FEL performance can be modified and improved by utilizing an external seed laser as a source wavelength. The seed laser is a conventional laser utilizing a material such as ruby crystal (one example) to produce a monochromatic feed source of photons. In an HGHG (High Gain Harmonic Generation) FEL, the seed laser interacts with the electron beam as it propagates through the first undulator (called a modulator), tuned to the seed laser's wavelength. The resulting interaction with the seed laser induces coherent modulation of the electron beam energy, creating photon bunching as well as consequential harmonic propagation (photons which are the mathematical multiples of the seed laser's wavelength). The micro-bunched beam of photons are then injected into a long undulator tuned to the desired harmonic wavelength. The desired wavelength comprised of harmonically produced photons arrive in phase and cumulatively intensify to release high energy coherent light at the newer, shorter wavelength of interest. A recent FERMI paper illustrates 500 shot reproducibility of 8th harmonic spectra at 32.5nm (obtained from a 260nm seed laser) exhibiting normalized photon/energy stability in the order of 7x10^-5 (root mean square), a marked improvement over previous SASE FEL data obtained over the same photon energy range. The high purity monochromatic spectra of an HGHG seed laser improves the system's shot to shot repeatability as its mode of operation does not incur the statistical deviation phenomena found in spontaneous emission spectra typically observed in a SASE FEL. As such, an HGHG FEL might be more advantageous for use in EUV applications requiring highly precise dosimetry, possibly reducing shot noise phenomenon.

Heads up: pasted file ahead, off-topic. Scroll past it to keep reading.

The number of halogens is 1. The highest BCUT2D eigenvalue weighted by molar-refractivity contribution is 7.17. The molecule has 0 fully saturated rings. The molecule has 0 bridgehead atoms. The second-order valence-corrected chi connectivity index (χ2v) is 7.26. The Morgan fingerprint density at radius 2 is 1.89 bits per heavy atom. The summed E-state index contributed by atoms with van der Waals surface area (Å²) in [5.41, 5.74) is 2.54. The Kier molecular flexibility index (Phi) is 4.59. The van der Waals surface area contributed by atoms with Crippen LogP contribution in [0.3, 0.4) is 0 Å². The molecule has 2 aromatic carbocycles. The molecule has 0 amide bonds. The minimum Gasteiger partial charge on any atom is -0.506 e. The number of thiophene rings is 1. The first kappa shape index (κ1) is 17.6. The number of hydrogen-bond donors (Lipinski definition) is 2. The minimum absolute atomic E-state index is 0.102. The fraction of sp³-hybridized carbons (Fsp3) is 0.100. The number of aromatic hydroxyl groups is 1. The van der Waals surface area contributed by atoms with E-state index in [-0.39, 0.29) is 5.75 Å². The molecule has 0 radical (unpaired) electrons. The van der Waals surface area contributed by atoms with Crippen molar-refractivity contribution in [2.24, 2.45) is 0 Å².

The EUV Source Challenge Ahead

Large scale projects are underway to build FEL systems to accommodate a wide range of wavelengths and scientific applications. FEL is next generation laser technology which is perhaps the best candidate to replace the LPP/EUV source designs currently offered by ASML.

Known for its work in actinic inspection at the 13.5 nm EUV wavelength, Lawrence Berkeley CXRO Lab [6] is also part of a DOE consortium currently working on LCLS-II (Linac Coherent Light Source-II) [7] at Lawrence Livermore and SLAC. Last June at the 2015 International Workshop on EUV Lithography in Maui, Aaron Tremaine of SLAC presented a comprehensive review of possible FEL designs that might be considered for EUV lithography and identified the consortium of DOE laboratories participating in the EUV FEL program. The Who's Who list of DOE participants includes SLAC, Lawrence Berkeley National Labs, Fermilab, Argonne National Lab, Cornell, UCLA, RadiaBeam, AES and Radiasoft. In order to appreciate the scale and capital intensity of this project it becomes necessary to review Aaron Tremaine's 2015 EUV Litho, Inc. Workshop presentation, LCLS-II and Free electron laser drivers for EUV Lithography [8]. The report describes FEL design considerations and recommends a “Straight Shooter” beamline configuration for semiconductor EUV lithography applications. The report addresses Erik R. Hosler's (GLOBALFOUNDRIES) 2015 SPIE publication, “Considerations for a free-electron laser based extreme-ultraviolet lithography program”, (Proc. of SPIE Vol. 9422, 94220D, 2015). The good news is that many new FEL programs are in progress [9] and the LCLS-II at SLAC might provide a viable, solution for HVM/EUV lithography. More recently, visible collaboration between GLOBALFOUNDRIES and SLAC has established the ground work for possible in-fab FEL source designs. The subsequent challenge for any future FEL/EUV initiative, is that once again the convergence of the semiconductor industry and our national laboratory community will be required to deliver future lithography source technology for EUV and beyond.